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Getting remittances right in the digital era

Oct 14, 2019
Abdelkader Benbrahim , Partnership Coordinator, Making Finance Work for Africa

Rising migration and its linkages to human, socio-economic and political development has for a number of years been a prominent theme on the international agenda. As a result, remittances have attracted significant attention, not least because they are associated with reduced poverty, improved health and education, and increased investment. For low-income households who are susceptible to severe variations in income or expenses, the possibility for the migrant worker to send money immediately in secure and affordable conditions can play a significant role in smoothing consumption, responding positively to adverse shocks, and easing working capital constraints. 

According to official UN data, around 36 million Africans have migrated internationally with the majority of the continent’s mobility intra-African.[1] This has had a strong impact on remittance flows to and within the continent, which more than quadrupled in the last decade, reaching USD 85 billion in 2018, making it the largest source of external financing in the continent. There is no wonder then that attention has turned towards the potential of digital remittances and what they can achieve in terms of lowering cost, increasing convenience and ultimately ensuring that more funds are available to sustain the livelihoods of both the migrants and their relatives back home. 

Results from a 2018 study found that the global uptake of digital remittances has grown year-on-year from 2014 to 2017. Whether that same trend can be seen in Africa is uncertain and difficult to quantify. That is because the majority of remittances travel along informal channels, estimated to be upwards of 70% in some corridors. The informal methods used can be as simple as sending money through relatives, or bus and taxi drivers, or through the hawala money transfer system. Often times, migrant workers and their families have no choice but to use these informal channels due to the barriers that exist in the formal channels, such as not having the proper identity documentation or the high cost of sending money through traditional players and banks (as high as 15 to 20 per cent in some countries). Another major factor is the persistent reliance on cash for day-to-day transactions. Whether it is the migrant worker whose payroll is received in cash, or the recipient rural family, cash tends to meet the everyday needs of the consumers.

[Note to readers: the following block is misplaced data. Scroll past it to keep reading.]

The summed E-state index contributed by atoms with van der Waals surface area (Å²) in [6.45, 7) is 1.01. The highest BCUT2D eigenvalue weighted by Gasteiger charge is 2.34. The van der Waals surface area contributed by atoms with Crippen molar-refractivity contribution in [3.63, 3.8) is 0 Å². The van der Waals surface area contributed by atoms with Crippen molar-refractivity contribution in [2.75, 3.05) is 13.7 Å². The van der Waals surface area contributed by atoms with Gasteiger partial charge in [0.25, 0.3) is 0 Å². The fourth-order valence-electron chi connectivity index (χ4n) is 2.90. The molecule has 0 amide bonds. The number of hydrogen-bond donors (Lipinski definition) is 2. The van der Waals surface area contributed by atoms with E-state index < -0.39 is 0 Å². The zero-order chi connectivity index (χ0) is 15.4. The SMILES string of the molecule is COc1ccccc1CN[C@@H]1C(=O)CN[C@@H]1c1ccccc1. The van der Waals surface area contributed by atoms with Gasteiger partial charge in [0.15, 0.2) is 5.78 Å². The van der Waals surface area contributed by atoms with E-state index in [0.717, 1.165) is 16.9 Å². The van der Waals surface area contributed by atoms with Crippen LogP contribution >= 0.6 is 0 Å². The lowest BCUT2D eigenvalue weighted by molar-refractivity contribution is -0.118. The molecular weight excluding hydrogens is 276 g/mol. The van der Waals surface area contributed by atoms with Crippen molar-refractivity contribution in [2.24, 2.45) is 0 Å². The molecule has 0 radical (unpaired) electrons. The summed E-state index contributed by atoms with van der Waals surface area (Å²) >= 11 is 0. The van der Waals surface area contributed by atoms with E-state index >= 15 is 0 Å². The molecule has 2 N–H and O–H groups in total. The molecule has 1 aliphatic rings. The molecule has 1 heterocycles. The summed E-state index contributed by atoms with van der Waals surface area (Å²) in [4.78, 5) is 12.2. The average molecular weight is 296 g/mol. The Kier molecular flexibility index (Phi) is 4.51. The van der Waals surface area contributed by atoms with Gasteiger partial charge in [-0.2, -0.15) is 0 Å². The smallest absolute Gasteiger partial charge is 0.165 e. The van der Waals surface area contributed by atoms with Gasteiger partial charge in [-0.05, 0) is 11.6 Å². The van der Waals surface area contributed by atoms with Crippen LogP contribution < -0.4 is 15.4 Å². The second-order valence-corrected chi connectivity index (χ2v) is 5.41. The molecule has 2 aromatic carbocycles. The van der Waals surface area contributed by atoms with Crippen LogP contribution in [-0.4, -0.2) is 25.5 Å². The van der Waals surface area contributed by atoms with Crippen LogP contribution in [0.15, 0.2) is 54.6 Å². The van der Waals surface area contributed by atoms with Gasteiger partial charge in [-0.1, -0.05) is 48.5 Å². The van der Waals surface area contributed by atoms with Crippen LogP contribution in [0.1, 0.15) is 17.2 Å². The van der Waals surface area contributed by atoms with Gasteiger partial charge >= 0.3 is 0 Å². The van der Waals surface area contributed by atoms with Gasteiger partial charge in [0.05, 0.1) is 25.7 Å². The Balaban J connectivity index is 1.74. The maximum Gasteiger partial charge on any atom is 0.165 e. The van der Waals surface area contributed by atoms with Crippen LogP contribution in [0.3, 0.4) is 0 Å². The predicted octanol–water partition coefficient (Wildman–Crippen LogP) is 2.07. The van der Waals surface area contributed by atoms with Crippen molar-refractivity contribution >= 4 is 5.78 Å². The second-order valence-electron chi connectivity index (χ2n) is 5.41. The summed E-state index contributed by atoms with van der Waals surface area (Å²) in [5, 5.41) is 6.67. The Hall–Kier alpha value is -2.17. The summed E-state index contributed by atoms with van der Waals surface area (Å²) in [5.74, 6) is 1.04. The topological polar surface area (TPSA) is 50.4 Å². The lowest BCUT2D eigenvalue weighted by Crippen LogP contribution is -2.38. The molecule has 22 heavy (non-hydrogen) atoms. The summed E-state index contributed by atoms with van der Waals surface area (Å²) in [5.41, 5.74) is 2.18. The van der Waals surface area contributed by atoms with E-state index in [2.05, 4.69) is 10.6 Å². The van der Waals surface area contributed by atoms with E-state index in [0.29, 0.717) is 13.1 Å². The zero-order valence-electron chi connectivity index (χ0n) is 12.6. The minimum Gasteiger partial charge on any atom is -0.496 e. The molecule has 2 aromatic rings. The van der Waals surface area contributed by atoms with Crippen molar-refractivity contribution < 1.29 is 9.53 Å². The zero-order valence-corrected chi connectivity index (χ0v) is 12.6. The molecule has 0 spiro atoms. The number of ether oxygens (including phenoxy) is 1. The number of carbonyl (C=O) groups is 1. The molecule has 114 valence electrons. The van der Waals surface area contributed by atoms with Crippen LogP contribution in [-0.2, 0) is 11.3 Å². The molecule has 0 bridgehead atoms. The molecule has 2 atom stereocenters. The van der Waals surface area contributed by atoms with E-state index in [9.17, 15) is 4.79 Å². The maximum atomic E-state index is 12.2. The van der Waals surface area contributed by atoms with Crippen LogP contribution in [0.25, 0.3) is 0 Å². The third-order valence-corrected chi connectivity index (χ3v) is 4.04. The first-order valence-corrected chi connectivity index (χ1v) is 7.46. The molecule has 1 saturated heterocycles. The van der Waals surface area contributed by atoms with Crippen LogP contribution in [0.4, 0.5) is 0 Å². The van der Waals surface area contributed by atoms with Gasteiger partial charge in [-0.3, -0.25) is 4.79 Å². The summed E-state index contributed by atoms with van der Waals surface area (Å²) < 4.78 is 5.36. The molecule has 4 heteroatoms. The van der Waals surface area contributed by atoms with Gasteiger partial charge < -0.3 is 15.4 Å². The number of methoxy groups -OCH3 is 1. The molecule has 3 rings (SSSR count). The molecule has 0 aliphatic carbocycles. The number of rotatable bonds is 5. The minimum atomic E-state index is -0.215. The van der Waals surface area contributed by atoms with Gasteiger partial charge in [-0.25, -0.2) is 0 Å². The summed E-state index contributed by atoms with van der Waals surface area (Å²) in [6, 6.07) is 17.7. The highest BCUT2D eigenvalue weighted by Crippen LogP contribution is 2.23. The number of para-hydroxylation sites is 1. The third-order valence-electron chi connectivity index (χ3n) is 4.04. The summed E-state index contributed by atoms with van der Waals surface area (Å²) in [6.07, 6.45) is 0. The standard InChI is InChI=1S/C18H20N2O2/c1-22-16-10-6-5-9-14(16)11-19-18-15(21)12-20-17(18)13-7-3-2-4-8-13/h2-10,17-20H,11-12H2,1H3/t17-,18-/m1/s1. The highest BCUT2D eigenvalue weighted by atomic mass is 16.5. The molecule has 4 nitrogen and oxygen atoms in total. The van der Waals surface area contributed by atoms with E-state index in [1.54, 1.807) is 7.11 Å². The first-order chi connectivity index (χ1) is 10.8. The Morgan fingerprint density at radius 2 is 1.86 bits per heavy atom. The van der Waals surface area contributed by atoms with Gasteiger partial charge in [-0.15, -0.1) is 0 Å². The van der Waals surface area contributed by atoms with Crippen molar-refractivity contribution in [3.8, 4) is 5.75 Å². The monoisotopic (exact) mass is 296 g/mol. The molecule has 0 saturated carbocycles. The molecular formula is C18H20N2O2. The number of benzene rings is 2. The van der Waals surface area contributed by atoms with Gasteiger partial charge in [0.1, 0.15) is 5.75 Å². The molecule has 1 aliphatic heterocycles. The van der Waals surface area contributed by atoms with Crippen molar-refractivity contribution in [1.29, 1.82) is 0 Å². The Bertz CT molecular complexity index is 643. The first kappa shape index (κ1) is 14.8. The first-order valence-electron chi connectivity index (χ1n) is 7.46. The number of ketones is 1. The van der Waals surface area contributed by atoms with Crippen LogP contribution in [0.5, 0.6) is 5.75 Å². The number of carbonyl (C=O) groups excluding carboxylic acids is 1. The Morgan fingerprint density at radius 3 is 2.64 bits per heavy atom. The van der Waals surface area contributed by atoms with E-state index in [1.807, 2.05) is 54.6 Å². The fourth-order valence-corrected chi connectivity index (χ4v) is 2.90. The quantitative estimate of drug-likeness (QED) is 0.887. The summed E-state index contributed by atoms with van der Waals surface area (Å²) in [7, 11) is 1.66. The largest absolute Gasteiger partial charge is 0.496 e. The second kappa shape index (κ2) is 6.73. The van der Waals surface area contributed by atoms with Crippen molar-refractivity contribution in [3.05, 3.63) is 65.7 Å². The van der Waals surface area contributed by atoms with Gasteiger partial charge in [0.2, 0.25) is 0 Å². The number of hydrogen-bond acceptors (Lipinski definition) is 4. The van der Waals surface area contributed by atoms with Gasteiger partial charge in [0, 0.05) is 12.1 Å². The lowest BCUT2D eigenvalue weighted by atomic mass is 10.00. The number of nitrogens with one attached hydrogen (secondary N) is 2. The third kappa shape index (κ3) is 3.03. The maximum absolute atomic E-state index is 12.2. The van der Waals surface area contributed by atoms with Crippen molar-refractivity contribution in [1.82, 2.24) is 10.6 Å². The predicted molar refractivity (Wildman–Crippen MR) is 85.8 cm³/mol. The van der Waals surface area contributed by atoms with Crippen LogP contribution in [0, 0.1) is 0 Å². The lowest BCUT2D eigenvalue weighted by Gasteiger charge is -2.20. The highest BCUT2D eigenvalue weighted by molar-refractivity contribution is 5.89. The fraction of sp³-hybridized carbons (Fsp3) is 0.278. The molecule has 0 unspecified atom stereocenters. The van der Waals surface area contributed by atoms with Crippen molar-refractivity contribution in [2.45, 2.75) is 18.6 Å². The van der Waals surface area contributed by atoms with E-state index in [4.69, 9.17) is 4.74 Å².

A closer inspection however, provides interesting insights on the potential for digital remittances in Africa. A 2018 GSMA study revealed 36 corridors where mobile money was used to send and receive international remittances, connecting 22 African countries. Some of the important corridors exist in the West African Economic and Monetary Union (WAEMU)[2]. In countries within the region, Mobile Network Operators (MNOs) were able to deploy mobile money-enabled cross-border remittances, which are further supported by a common currency and an already assembled distribution network. Furthermore, the Central Bank of West African States (BCEAO) has taken steps to create an enabling environment for the use of mobile money within the economic zone[3]